Mr Ghani dealt with each interruption well, patiently and with good grace, particularly given that the decision over the electricity cables had not actually been made by him but by his predecessor. It was clearly an issue he had already discussed at length with various Hazara interlocutors but he went through the issue again for the benefit of the audience but, most importantly, the hecklers.
Mr Ghani’s main talk was therefore a little overshadowed. The presentation was mainly about the challenges of global terrorism, embodied by Islamic State: the fifth wave of political violence. We have seen several other forms of political violence in the last 100 years:
- “Anarchist waves” in the early/mid 20th century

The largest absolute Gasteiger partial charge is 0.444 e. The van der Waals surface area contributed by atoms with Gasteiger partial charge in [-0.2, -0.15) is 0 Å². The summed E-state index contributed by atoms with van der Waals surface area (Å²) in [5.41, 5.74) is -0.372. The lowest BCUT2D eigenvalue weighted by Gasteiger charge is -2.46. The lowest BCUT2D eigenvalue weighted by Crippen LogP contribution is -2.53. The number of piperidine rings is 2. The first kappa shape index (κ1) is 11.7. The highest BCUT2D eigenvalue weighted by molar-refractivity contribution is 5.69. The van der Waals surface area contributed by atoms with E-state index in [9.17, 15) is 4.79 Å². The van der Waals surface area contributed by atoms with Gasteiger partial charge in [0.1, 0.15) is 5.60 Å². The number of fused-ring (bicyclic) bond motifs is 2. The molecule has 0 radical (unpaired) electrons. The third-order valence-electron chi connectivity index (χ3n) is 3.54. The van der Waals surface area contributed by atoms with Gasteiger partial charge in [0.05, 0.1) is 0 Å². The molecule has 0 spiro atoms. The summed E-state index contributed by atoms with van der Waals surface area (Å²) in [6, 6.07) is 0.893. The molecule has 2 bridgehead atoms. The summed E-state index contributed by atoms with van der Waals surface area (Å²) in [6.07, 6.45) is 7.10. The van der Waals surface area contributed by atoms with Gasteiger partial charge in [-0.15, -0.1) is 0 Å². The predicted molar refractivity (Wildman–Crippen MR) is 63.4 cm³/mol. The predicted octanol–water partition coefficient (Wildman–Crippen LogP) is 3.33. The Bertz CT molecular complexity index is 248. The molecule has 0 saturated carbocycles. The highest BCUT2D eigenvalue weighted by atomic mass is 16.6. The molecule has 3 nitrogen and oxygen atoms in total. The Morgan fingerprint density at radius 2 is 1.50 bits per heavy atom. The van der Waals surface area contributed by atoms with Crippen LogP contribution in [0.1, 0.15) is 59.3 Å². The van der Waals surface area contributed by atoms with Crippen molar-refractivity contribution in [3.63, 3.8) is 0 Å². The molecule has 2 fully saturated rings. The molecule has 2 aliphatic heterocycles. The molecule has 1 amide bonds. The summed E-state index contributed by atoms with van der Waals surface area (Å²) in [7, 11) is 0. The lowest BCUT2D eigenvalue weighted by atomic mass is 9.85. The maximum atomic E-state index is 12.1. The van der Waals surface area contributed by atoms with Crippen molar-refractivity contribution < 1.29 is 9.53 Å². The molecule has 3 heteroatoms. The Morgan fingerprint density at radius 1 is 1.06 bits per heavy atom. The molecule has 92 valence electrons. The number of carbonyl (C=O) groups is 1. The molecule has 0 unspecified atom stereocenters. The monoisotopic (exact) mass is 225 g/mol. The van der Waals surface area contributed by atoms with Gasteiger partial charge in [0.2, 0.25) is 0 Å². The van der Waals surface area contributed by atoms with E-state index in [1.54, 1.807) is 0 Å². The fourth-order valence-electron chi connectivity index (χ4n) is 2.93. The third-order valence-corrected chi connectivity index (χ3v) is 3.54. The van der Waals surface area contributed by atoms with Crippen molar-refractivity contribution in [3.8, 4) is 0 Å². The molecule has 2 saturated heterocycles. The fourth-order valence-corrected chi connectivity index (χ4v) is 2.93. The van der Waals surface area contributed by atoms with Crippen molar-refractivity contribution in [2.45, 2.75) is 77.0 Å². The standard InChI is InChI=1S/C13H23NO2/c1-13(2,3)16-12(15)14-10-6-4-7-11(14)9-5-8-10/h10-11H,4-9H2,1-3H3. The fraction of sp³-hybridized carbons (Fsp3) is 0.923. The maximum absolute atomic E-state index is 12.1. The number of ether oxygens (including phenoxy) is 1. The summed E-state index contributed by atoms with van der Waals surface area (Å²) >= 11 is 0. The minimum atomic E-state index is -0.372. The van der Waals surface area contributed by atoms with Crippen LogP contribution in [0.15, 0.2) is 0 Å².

- Post-WWII waves of national liberation movements
- 1960s terrorism movements in Europe and US – Red Brigade
- 1980s and 1990s rise of suicide bombings in the Middle East
- Criminality linked to political violence
New forms of networking produced a new and distinctive form of mobilisation: “Face to Facebook”. The violence is now global: Kabul, Brussels, Paris, London…
Political violence is well-financed with an absence of “rules of the game” and state actors sponsoring non-state actors, thriving on weak and failing states.
Counter insurgency literature shows us that Daesh/ISIS understand us better than we understand them – there is much innovation in communications, use of the media and networking. The freedom of movement of global citizens is being attacked – bombs on aeroplanes, in cities and in public spaces. European open borders are under threat and airport security procedures are increasing. ISIS continue to refine their terror techniques by focusing on the “spectacle” and “theatre” of violence.